Nearly a year ago, when I was editor-in-chief of the Montage, newspaper, I met with Carla Chance, vice chancellor for finance and business services for the STLCC district to discuss the possible outcomes should there be large budget cuts from the state.
Chance pulled out a large white binder. In it, there were several scenarios the administration was preparing for in case of a large cut in the state's budget for higher education. Although always careful not to predict the future, Chance said she was hopeful the state would not make a cut as high as 7 percent.
A year later, Gov. Jay Nixon announced the cuts: 7 percent.
As a result of the budget reduction, the STLCC administration was forced to cut $3.3 million from its budget. More than 60 support service positions were eliminated, along with child care for students, individual athletic teams for each campus and the community relations staff was reduced.
, new president, said the cuts were very difficult, but they could have been worse.
"The academic side of things has not been cut throughout all of this," Wasson said. "We have not lost faculty lines, which is amazing."
Faculty Takes a Hit
Academics may have been protected, but faculty did feel the side-effects of a tight budget. After almost a year of negotiations, the faculty settled on a 1.5 percent raise instead of the usual 2-4 percent of years past.
"We knew this time going into it that money was going to be an issue," said Doug Hurst, a communications professor at , who co-chaired the National Educators Association and faculty team that negotiated the new contracts.
In addition to the 1.5 percent salary increase, faculty received a one-time $500 check in the mail over the summer.
"Obviously when we are dealing with an increase in health costs and an increase in the cost of living in general, that doesn't go very far," Hurst said. "This year, there was an increase in our retirement contribution and a higher copay and deductible in our health care costs. Even the 1.5 percent that we agreed did not offset those costs."
Part-time vs. Full-time
Although faculty will not be cut altogether, there may certainly be an intention to change the academic modus operandi of the institution. Denise Chachere, former trustee of the college, said in an article in the student newspaper, that the college could be looking at options such as providing midnight classes or increasing the number of part-time faculty in order to offset the budget cuts.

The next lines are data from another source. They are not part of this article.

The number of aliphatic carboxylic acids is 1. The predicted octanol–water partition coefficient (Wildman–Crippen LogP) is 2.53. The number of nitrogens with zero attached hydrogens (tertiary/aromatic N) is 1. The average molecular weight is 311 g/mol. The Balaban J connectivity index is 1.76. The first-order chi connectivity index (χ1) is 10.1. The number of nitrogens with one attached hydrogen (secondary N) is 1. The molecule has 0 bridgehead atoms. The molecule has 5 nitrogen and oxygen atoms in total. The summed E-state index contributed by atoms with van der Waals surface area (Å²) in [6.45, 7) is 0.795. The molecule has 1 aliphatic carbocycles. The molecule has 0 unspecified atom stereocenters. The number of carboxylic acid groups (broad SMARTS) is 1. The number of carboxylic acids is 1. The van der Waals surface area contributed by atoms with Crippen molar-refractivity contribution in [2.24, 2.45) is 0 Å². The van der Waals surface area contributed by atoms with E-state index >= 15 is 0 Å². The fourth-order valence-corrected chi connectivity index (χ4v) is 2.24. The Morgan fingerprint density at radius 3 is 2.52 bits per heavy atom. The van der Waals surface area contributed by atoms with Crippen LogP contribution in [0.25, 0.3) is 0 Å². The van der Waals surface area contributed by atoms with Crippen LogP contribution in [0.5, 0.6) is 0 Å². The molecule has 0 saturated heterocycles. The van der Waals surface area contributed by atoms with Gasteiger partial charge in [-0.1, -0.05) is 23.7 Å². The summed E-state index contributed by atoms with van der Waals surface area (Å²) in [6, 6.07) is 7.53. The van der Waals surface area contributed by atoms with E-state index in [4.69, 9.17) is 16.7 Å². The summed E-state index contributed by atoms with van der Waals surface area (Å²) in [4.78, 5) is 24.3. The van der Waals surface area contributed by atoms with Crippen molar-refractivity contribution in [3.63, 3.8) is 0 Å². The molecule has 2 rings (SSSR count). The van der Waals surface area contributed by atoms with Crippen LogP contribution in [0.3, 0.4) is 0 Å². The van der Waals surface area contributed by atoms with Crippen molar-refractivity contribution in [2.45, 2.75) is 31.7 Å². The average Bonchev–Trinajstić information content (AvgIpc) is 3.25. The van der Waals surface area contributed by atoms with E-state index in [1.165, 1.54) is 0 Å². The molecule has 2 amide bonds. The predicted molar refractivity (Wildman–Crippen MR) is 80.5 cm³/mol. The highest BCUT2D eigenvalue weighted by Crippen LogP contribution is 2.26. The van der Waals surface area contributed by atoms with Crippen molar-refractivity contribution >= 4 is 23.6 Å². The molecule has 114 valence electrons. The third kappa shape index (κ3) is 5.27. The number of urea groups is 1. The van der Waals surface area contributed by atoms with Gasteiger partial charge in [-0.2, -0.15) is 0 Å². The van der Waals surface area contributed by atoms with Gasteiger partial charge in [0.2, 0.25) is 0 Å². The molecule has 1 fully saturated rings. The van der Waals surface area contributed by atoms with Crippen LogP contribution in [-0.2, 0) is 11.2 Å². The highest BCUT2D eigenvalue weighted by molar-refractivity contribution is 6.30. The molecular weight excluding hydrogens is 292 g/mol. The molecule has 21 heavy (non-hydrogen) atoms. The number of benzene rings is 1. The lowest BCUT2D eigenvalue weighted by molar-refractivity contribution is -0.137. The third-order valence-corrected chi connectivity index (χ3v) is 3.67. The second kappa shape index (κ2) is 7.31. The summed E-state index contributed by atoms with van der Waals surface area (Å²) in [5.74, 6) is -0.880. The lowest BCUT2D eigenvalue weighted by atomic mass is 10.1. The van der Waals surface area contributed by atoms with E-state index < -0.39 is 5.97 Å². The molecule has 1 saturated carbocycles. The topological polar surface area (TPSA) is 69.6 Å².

"The trend across the country is increasing the number of part-time faculty because that's a less expensive route than increasing full-time faculty," Chachere said in the article.
Hurst said he understands the hiring of adjuncts could help the administration save money, but they would not replace the higher quality of a full-time professor.
"We are the best trained and this district has prided itself in having some of the best faculty members in the state, so you hope they put a higher priority on the quality," Hurst said.
Lobbying for the Future
On Aug. 25, Wasson along with other university leaders will be meeting at Gov. Nixon's mansion to discuss the future of higher education in the state of Missouri. Wasson said he sees it as a sign Missouri is invested in its college students.
In June, however, Nixon announced $172 million in cuts, a large part of it which went to help Joplin’s relief and reconstruction efforts. Of those cuts, $16.8 million will come from higher education.
But as prepares for what seems to be another year of tough choices, Wasson said he hopes higher education will soon again be a priority of the state government.
"We are grateful for the governor and the legislators for providing us the funds that they have," Wasson said. "We understand these are difficult times, but we also hope as the economy recovers and tax revenues start coming back in at higher levels, that we will be considered first to have our funding resumed."
Carlos Restrepo is a freelance journalist for Patch.com. Restrepo was formerly editor-in-chief of Meramec's newspaper, The Montage, and news editor of Webster University's newspaper, The Journal.